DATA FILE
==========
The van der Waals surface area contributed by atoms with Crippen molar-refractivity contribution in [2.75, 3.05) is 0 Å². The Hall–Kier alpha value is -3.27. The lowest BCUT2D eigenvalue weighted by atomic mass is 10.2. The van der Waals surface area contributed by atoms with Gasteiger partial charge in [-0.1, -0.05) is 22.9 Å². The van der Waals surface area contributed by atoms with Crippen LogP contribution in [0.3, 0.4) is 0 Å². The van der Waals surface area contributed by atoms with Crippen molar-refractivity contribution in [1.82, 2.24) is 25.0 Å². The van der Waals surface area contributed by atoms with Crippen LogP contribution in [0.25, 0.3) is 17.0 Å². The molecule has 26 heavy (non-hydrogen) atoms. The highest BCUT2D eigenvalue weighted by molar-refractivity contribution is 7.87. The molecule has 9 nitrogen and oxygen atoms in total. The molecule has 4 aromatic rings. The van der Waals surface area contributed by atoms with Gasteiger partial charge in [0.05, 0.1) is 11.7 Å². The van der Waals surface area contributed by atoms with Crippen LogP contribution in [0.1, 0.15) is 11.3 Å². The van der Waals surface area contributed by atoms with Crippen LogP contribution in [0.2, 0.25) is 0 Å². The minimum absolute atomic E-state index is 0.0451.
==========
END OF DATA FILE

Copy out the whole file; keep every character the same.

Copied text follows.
The van der Waals surface area contributed by atoms with Crippen molar-refractivity contribution in [2.75, 3.05) is 0 Å². The Hall–Kier alpha value is -3.27. The lowest BCUT2D eigenvalue weighted by atomic mass is 10.2. The van der Waals surface area contributed by atoms with Gasteiger partial charge in [-0.1, -0.05) is 22.9 Å². The van der Waals surface area contributed by atoms with Crippen LogP contribution in [0.3, 0.4) is 0 Å². The van der Waals surface area contributed by atoms with Crippen molar-refractivity contribution in [1.82, 2.24) is 25.0 Å². The van der Waals surface area contributed by atoms with Crippen LogP contribution in [0.25, 0.3) is 17.0 Å². The molecule has 26 heavy (non-hydrogen) atoms. The highest BCUT2D eigenvalue weighted by molar-refractivity contribution is 7.87. The molecule has 9 nitrogen and oxygen atoms in total. The molecule has 4 aromatic rings. The van der Waals surface area contributed by atoms with Gasteiger partial charge in [0.05, 0.1) is 11.7 Å². The van der Waals surface area contributed by atoms with Crippen LogP contribution in [0.1, 0.15) is 11.3 Å². The van der Waals surface area contributed by atoms with Crippen LogP contribution in [0.2, 0.25) is 0 Å². The minimum absolute atomic E-state index is 0.0451.